Thomas Jefferson impersonator seeks to influence the dialogue of the race

A man walks in, handcuffed to an empty paint can.

He’s got long hair.

He’s wearing bright green running shoes.

And he’s running for U.S. Senate in Missouri.

Patrick Lee is perhaps one of the most unusual and unlikely candidates in an election year filled with career politicians, American flag pins neatly fastened to lapels and countless grip-and-grin moments.

Lee — an independent, write-in candidate — readily admits the odds are not in his favor to win the Hunger Games-esque fight for public office.

In fact, he describes his chances as an “utter improbability.”

But the 65-year-old Boone County resident does hope to upset the tired election-cycle discourse.

“I expect to influence the debate,” he said. “If I influence it enough, I could be elected.”

In a year where many voters feel disenfranchised and anti-establishment sentiment runs rampant, Lee seeks to draw attention to critical issues on which elected Congressmen and Senators have “kicked the can.”

Hence, the empty paint can, emblazoned with “Kicking the Can?” crossed out.

While mainstream politicians can often talk in grand, unspecific terms, Lee counters with specific solutions to nine problems America faces, from immigration issues to the national debt.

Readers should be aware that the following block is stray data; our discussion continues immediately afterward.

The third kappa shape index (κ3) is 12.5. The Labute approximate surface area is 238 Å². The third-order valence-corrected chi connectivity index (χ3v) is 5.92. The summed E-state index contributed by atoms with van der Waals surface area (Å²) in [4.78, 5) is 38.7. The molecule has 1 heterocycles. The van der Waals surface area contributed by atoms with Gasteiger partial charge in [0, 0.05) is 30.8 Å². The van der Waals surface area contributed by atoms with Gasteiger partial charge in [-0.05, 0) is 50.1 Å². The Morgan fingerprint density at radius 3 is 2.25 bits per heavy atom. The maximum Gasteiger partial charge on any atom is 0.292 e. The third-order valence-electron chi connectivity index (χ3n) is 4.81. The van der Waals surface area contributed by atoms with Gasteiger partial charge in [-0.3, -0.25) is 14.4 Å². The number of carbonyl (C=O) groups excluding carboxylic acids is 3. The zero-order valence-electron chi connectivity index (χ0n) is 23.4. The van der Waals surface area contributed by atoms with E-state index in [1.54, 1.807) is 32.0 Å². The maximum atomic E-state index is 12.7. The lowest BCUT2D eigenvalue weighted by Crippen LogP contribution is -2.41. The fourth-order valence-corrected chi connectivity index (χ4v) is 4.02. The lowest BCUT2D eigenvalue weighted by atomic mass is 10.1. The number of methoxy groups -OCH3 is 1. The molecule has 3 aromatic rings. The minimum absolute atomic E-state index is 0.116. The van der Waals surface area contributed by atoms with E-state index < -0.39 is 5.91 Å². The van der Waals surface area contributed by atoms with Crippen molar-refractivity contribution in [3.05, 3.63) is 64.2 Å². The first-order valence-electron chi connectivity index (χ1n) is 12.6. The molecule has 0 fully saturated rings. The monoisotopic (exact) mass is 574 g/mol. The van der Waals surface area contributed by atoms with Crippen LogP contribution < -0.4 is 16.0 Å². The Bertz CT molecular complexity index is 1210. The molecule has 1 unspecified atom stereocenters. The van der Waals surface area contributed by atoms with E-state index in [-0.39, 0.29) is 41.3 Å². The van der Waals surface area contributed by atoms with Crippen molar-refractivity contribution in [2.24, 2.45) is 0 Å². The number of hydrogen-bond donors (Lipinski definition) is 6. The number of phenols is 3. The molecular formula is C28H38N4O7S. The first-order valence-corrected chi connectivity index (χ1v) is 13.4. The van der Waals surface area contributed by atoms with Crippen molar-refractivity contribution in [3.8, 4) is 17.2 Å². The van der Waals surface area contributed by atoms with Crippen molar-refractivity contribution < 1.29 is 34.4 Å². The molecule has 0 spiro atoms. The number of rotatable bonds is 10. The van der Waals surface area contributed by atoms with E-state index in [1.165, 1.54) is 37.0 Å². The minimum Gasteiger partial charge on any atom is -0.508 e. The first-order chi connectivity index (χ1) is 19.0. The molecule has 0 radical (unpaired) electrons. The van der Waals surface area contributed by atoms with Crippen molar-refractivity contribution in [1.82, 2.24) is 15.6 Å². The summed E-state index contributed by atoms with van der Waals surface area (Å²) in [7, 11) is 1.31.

He favors simplified legislation, fewer regulations and a more navigable tax code.

On several issues, Lee addresses with just a few bullet points. Compare that to the thousands of pages of instructions, rules and laws that come out of Washington every year, Lee suggested.

“You probably have city leaders here in Hannibal who tear out their hair trying to comply with federal regulations on wastewater, education and clean air,” he said. “They (regulations) are well-meaning, but utterly impractical.”

The self-funded, self-run campaign is in stark contrast to the billions of hidden dollars funneled into various political races throughout the country.

Many of the tenets of Lee’s campaign run contradictory to present-day politicking.

Partisanship many times dictates stances on ideas without debate on merit, Lee said. Republicans will oppose an idea just because it was introduced by a Democrat and vice versa, he explained.

“I want to be known for what I’m for, not what I’m against, or who I’m for, not who I’m against,” he offered, explaining why he chose to run as an independent never having sought public office before.

Lee spends his time giving speeches as Thomas Jefferson — hence the long hair — in his free time.

Asked to sum up his campaign, he said: “We need leadership, not can kickers,” seeming to echo sentiment felt throughout the country in this election year.

As swiftly as he came in to the Courier-Post newsroom (his speech is timed to nine minutes), he left, the empty can rattling against the handcuffs latched to his arm, the green sneakers calling attention to his “spectacle” of a campaign.

Democratic Secretary of State Jason Kander and incumbent Republican Roy Blunt are expected to do battle for the open spot in November. Both have been in Missouri’s political scene for years.

Reach editor Eric Dundon at .